Land Sea said they'd be flying the water pump part to Nanaimo Marine Centre on Stewart Street. When I phoned them on the cell phone (boaters love cellphones) it wasn't in but they would deliver 4 deep cycle batteries and another fuel pump for the dickinsons. Jim had replaced 4 of my batteries, but didn't know I had the second bank. You have to complete changing all the batteries at one time so the old ones don't damage the new. I'd had these batteries since before I sailed to Hawaii and back so felt less pain at the $150 a piece cost. The fuel pump was that much as well.

The walk to the Nanaimo Marine Centre was a pleasure in the sunshine with the first cherry blossoms showing and the crocuses along the route. Nanaimo is really a beautiful city these days. I lived in nearby Parksville some 15 years ago and the changes that have occurred are amazing. It's really transformed from a logging mill port, with Harmac Pulp Mill across the bay, to a terrific little tourist destination. I've always loved the little town by the public marina with the Vinyl Café like record stores, second hand book stores, funky and fashionable boutigues, the old Anglican church with it's bell, St. Andrews United Church, the Old Court House but I'd never been to the Old Quarter. Laura and I had a lovely walk the few blocks up to this area where dozens of quaint old period houses had been turned into a yuppie and granola mix of shops, very Vancouver Island. Yoga mats sold next to the lastest in haute couture Crispin shoes, with mystic readings apparently while you received acupuncture. We loved it.

When we got back to the GIRI the Nanaimo Marine guys were trollying my new batteries down the dock. I had already taken the old ones out. I had taken a picture, drawn a picture, and labelled all the connections to be sure I had the new ones correctly connected together. I installed the new fuel pump and was sorry to see that the Dickinson Stove flame didn't go any higher meaning it was another problem and now I had an back up fuel pump.

Apparently by some screw up somewhere the water pump took a flight to Victoria only to be redirected to Nanaimo arriving at 3 in the afternoon on Harbour Air. Nanaimo Marine delivered it to the boat and I installed it while Laura was up enjoying the shower. After that the engine ran just fine, engine below 150 and no leak so the bilge pump stopped having to flush the excess water.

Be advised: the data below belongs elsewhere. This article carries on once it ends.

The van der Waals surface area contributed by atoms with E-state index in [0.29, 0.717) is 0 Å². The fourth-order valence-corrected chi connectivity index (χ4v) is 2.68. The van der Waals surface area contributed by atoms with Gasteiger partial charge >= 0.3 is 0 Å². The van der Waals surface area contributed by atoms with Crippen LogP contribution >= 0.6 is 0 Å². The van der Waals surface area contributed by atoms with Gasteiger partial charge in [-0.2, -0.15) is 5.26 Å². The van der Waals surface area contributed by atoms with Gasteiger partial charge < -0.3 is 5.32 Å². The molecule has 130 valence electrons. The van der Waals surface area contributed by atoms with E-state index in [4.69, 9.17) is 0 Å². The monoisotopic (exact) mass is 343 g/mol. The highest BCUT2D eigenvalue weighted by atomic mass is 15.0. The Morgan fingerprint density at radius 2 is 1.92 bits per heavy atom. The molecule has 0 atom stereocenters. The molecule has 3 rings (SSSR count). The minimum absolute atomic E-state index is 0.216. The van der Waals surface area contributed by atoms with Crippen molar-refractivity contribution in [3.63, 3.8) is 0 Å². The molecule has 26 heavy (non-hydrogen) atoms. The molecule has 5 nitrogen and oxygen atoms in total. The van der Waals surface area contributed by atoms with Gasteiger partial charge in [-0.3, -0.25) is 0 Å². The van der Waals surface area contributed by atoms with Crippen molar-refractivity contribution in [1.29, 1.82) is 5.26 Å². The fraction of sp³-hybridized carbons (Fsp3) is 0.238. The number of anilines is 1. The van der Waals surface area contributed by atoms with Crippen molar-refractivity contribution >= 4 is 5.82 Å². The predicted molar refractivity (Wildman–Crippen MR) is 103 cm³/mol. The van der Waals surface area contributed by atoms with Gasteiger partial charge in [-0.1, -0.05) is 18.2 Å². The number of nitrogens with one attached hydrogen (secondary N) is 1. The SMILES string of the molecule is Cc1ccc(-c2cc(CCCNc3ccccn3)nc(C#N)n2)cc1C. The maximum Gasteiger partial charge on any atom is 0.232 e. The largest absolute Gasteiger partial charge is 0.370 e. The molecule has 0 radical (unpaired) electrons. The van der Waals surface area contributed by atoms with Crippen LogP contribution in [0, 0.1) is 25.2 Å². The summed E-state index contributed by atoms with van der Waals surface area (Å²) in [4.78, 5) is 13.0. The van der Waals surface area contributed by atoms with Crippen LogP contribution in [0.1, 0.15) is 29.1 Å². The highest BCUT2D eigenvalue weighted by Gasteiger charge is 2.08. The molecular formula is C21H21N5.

I had a shower then and enjoyed getting clean. A looney was good for 3 minutes of hot water and I found to my surprise that 6 minutes was more than enough for a pleasant shower whereas another three minutes was good for just standing under the nozzle enjoying the water neck massage. Later Laura told me she'd used 4 loonies and I wondered what she'd been up to. Her hair isn't that much longer than mine.

That night I found that the shank roast of venison I thought I'd packed was indeed tenderloin. Venison tenderloin! I didn't know I had any left. So more potatoes and carrots boiled then served with sour cream and butter. The tenderloin cut into medallions, marinaded in soy and tomato sauce with a touch of curry and lots of pepper, fried with garlic and onion. I just about died after that candle light meal.

I'd begun reading Jack Higgins Solo having already finished Loitering with Intent by Stuart Woods. These are great boat books. We'd planned to watch a movie only after dinner didn't think we could stay awake for a feature. The electric heater was complementing the tired Dickinson so we were toasty cozy in the v berth bed with 2 comforters and a cat.

This morning it was early up. The Dodds Narrow turn was at 10 am and I'd not done that passage so was uncharacteristically wary planning to do it by the book. I made coffee and Scottish Oatmeal with brown sugar and honey. Then it was double checking the tide charts and maps before untying from the dock and setting off.

Dodds Narrows is only 5 miles from Nanaimo and there are lots of warnings about it's narrowness and the rapids that run at 9 knots. When the GIRI finally passed through them it was actually flat water and easy as any tidal current passage could be. Now we've passed down Stuart Channel past Porlier Pass, the passage I normally take from Georgia Strait into this protected Tricomali Channel leading down to Salt Spring Island. Our ETA is a couple of hours for Ganges Harbour. It's been raining with about 5 knots of wind on the nose. I've known glorious fair weather sails up or down this channel with wing on wing and 15 to 20 knots of joyful wind but today it's just the iron jenny chugging us forward. It's chilly and wet out there and I'm rather content sitting at this computer in the cockpit with a Coleman catalytic heater at my feet, roughing it, really.

Thursday, February 18, 2010

Escaping Winnipeg

I first came to Winnipeg at the age of 5. I was born in Toronto. My father took my mother, my brother and me to Winnipeg to install the conveyor systems for the Airport and Post Office. Mother struggled with the idea. She saw leaving Toronto to be with her man, a tremendous sacrifice, especially considering that to her Winnipeg was a wildwest outpost. Civilization ended well before the borders of Ontario. We were only supposed to stay for a year or two but the work continued and before I knew it I'd be there for another 14 years. Even then I was only lucky to escape to London, England in 1970.

Given that the English didn't favour educating foreigners back then and that Canada had a more advanced education system with scholarships for bright local kids and student loans which would cover the cost of living and education, I returned. I'd been so touched by Oxford to believe that maybe universities could still be places of higher learning.

It was also mainly the University of Winnipeg that attracted me. Dr. Carl Ridd was still alive back then and despite travelling all over Western Europe even to Northern Africa I never met another man as inspiring. I didn't know it though when I left the University of Winnipeg to bicycle across Europe and live in London. He was such a humble man that I just assumed there were many more like him.